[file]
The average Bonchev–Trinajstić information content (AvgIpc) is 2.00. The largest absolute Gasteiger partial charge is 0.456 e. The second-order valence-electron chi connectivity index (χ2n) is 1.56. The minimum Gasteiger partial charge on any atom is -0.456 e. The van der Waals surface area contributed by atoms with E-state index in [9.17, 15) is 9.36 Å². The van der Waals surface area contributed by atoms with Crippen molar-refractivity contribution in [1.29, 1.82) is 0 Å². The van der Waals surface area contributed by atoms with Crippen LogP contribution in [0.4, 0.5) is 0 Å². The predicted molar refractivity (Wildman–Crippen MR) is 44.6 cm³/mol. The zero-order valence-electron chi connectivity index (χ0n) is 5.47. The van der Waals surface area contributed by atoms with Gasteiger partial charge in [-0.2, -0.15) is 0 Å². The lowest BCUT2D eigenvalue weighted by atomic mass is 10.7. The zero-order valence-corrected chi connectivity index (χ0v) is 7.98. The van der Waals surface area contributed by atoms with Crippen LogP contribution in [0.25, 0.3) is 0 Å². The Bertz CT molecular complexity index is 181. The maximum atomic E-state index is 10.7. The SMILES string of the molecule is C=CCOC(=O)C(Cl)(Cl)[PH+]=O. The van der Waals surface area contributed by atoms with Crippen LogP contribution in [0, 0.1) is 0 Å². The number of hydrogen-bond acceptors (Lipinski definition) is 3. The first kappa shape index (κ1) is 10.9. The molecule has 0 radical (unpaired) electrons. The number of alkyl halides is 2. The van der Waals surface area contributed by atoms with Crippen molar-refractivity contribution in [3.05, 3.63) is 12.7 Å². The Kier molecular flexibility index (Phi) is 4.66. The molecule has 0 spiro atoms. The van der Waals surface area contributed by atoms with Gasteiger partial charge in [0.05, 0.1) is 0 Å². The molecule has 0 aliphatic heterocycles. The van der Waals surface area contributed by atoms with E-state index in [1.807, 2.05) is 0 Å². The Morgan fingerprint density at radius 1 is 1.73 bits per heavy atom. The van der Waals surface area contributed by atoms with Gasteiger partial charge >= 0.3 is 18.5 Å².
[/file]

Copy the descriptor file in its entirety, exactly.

The average Bonchev–Trinajstić information content (AvgIpc) is 2.00. The largest absolute Gasteiger partial charge is 0.456 e. The second-order valence-electron chi connectivity index (χ2n) is 1.56. The minimum Gasteiger partial charge on any atom is -0.456 e. The van der Waals surface area contributed by atoms with E-state index in [9.17, 15) is 9.36 Å². The van der Waals surface area contributed by atoms with Crippen molar-refractivity contribution in [1.29, 1.82) is 0 Å². The van der Waals surface area contributed by atoms with Crippen LogP contribution in [0.4, 0.5) is 0 Å². The predicted molar refractivity (Wildman–Crippen MR) is 44.6 cm³/mol. The zero-order valence-electron chi connectivity index (χ0n) is 5.47. The van der Waals surface area contributed by atoms with Gasteiger partial charge in [-0.2, -0.15) is 0 Å². The lowest BCUT2D eigenvalue weighted by atomic mass is 10.7. The zero-order valence-corrected chi connectivity index (χ0v) is 7.98. The van der Waals surface area contributed by atoms with Crippen LogP contribution in [0.25, 0.3) is 0 Å². The Bertz CT molecular complexity index is 181. The maximum atomic E-state index is 10.7. The SMILES string of the molecule is C=CCOC(=O)C(Cl)(Cl)[PH+]=O. The van der Waals surface area contributed by atoms with Crippen LogP contribution in [0, 0.1) is 0 Å². The number of hydrogen-bond acceptors (Lipinski definition) is 3. The first kappa shape index (κ1) is 10.9. The molecule has 0 radical (unpaired) electrons. The number of alkyl halides is 2. The van der Waals surface area contributed by atoms with Crippen molar-refractivity contribution in [3.05, 3.63) is 12.7 Å². The Kier molecular flexibility index (Phi) is 4.66. The molecule has 0 spiro atoms. The van der Waals surface area contributed by atoms with Gasteiger partial charge in [0.05, 0.1) is 0 Å². The molecule has 0 aliphatic heterocycles. The van der Waals surface area contributed by atoms with E-state index in [1.807, 2.05) is 0 Å². The Morgan fingerprint density at radius 1 is 1.73 bits per heavy atom. The van der Waals surface area contributed by atoms with Gasteiger partial charge >= 0.3 is 18.5 Å².